It might become desirable to have a concurrent survey of the local flora by a botanist interested in the pharmacology of plants.
As a result of the above two approaches, it might be possible to collect specimens either of toxic plants or of hosts and vectors of the presumed infectious agent. Such specimens might best be collected just prior to and concurrently with a seasonal epidemic of cases and these specimens could probably be examined in Melbourne.
On 15th February, Gunther wrote to Burnet saying that he would visit Kainantu on 18th February. On the same day, he minuted the file to me to see him and discussed his disappointment at having to go to Canberra and asked me to visit for him. My report on the three cases I saw is part of the history of kuru and was written by a physician who had just spent three months walking the medical wards as a postgraduate student.
I was fascinated by kuru and the finding of a new condition in a country full of many well-known tropical and introduced diseases. On 25th February, Gunther told me of his promotion to Assistant Administrator and on 4th March, I became the Director of Public Health.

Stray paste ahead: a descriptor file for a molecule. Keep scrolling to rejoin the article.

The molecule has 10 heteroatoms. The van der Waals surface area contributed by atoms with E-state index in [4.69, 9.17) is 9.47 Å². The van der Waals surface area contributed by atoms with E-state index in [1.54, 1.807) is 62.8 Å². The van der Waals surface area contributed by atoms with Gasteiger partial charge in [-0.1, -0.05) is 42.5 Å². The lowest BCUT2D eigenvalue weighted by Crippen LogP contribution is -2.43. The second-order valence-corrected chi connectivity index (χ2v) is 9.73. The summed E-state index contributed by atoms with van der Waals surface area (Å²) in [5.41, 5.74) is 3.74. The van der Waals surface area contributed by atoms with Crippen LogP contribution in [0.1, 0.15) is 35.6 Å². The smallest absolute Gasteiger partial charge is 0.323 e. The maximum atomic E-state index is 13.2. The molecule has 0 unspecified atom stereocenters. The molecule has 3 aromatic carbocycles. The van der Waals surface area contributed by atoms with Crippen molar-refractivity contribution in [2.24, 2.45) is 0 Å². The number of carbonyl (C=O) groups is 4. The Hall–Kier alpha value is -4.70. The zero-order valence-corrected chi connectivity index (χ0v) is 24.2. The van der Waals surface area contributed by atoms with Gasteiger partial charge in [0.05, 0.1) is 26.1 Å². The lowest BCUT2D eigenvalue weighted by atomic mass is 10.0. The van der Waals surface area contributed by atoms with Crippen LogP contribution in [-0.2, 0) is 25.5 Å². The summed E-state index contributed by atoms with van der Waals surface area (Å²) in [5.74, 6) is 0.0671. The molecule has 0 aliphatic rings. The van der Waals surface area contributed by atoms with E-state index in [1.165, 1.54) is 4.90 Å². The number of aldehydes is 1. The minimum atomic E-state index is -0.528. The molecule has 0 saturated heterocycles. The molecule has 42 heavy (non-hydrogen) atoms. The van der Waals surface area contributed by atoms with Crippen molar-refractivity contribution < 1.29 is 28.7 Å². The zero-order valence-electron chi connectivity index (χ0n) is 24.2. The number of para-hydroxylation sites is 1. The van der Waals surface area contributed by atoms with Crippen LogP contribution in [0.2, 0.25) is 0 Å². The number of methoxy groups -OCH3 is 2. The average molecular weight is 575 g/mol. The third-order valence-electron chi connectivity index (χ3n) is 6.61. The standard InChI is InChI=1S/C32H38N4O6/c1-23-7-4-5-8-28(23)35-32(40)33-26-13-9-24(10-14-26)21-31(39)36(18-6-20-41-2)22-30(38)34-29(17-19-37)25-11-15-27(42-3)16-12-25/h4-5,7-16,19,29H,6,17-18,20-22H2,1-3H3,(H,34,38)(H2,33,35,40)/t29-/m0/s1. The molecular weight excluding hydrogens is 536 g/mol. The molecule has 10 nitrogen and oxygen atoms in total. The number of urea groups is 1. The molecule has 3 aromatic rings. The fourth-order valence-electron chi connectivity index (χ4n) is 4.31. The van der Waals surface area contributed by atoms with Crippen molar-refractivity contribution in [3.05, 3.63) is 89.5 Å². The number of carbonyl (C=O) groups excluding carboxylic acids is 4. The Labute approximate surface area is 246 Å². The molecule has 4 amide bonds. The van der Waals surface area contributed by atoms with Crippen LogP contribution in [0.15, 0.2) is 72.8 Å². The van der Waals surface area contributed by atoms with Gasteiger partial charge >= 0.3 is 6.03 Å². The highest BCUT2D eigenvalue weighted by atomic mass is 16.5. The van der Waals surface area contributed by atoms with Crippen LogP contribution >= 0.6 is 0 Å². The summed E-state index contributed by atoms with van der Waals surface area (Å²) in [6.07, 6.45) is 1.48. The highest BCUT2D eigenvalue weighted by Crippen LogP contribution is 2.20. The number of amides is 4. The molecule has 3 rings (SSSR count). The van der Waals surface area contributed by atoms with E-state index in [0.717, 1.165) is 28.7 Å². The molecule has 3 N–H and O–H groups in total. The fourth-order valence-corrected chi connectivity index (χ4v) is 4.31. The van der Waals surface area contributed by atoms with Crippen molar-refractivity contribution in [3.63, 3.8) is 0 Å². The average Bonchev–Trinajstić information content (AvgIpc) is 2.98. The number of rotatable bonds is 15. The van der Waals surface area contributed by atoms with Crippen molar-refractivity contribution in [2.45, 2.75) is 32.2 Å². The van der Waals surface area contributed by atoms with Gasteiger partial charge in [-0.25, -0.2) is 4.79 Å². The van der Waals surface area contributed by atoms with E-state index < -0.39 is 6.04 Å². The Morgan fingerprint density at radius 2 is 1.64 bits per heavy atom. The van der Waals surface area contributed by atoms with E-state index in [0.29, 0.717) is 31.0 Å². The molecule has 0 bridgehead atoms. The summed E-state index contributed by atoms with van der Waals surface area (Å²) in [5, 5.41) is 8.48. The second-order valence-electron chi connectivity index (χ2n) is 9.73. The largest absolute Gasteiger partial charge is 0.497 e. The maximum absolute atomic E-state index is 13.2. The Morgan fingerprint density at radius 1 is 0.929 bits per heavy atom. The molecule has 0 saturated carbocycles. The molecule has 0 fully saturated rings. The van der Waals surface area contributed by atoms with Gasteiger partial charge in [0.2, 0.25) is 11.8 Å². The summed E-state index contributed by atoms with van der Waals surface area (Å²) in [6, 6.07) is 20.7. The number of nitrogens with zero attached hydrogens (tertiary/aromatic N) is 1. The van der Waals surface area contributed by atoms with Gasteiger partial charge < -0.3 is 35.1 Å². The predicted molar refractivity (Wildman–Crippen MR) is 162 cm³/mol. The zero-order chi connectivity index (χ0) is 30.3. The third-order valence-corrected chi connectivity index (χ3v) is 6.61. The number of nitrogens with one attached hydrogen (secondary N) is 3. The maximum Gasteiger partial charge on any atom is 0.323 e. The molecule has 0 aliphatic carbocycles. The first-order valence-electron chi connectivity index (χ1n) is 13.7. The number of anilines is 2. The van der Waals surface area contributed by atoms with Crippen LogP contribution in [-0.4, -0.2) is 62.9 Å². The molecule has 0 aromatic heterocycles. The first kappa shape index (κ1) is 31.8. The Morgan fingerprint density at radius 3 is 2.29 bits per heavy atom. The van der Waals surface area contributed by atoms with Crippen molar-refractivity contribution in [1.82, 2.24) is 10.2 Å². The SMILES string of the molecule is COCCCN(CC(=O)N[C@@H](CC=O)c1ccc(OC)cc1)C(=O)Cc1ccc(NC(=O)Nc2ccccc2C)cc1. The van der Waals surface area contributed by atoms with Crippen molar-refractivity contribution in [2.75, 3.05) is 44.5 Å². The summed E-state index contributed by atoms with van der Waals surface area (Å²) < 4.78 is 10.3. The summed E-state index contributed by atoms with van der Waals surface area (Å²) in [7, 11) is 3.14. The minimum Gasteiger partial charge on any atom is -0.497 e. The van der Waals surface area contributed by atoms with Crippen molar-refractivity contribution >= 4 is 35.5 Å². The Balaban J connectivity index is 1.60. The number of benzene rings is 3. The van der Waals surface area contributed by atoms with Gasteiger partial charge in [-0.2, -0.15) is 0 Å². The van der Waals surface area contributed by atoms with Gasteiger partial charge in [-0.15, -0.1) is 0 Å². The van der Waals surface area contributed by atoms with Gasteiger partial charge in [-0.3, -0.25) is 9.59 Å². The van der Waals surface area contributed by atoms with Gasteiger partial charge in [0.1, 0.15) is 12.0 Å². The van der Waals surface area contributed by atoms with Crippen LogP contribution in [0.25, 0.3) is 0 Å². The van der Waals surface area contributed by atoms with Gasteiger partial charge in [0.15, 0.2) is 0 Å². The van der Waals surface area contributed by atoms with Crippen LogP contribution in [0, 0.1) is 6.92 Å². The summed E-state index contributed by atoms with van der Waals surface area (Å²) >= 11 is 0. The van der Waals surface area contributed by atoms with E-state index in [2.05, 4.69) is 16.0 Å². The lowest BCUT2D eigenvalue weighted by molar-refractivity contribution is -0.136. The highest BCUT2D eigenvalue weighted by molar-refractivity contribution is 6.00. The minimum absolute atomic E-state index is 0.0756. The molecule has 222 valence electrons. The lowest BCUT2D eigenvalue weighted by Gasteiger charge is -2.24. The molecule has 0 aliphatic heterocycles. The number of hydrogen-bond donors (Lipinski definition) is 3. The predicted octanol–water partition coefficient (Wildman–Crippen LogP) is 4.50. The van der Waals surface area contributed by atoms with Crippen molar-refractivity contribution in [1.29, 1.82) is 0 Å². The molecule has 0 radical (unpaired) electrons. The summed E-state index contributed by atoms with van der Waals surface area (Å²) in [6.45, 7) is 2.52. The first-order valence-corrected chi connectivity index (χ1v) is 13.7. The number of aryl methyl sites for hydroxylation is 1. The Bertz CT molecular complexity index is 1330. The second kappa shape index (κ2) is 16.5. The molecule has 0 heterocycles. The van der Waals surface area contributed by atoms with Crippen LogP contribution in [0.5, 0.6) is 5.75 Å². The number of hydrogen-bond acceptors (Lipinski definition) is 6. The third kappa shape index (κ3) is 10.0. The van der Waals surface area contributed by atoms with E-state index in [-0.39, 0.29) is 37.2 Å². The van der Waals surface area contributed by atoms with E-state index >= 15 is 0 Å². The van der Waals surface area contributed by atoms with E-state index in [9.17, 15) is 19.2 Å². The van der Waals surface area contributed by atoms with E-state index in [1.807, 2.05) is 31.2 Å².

On 7th March, I met Carleton for the first time. He had been in New Britain in mid-1956 while I was on leave and Clarissa de Derka had mentioned his planned visit. As one young physician to another, I disgorged my fascination with kuru and Carleton quickly caught the contagion. I gave him access to the file containing all the letters and discussed the geography of Lufa, where he planned to visit Ian Burnet, son of Sir Macfarlane, and its proximity to Okapa. I mentioned that if he had time he might visit Dr Zigas and add his insight to the condition.
One could liken his reaction to showing a red flag to a bull. He arrived at Goroka on 11th March and obtained directions for Kainantu from Dr Symes, the Regional Medical Officer, and was there that day.
On 13th March, he wrote a long letter to Sir Macfarlane Burnet, Ian Wood and S. Gray Anderson at WEHI explaining his presence in the area studying the condition that Anderson was to have studied, and early in the letter states:
The more I read of the literature and correspondence, the more obvious was it that I had no intention of stepping into your project, but likewise I was somewhat disappointed that I had heard no word about kuru and its interesting and intriguing problems.
The Institute doctors did not ever respond in writing to the last line. It was not clear to me at the time of the recent London meeting whether Carleton knew of kuru before he came to New Guinea. At the conference, I said, ‘There was a culture of secrecy at the Hall surrounding kuru and Gajdusek was kept out of the link.’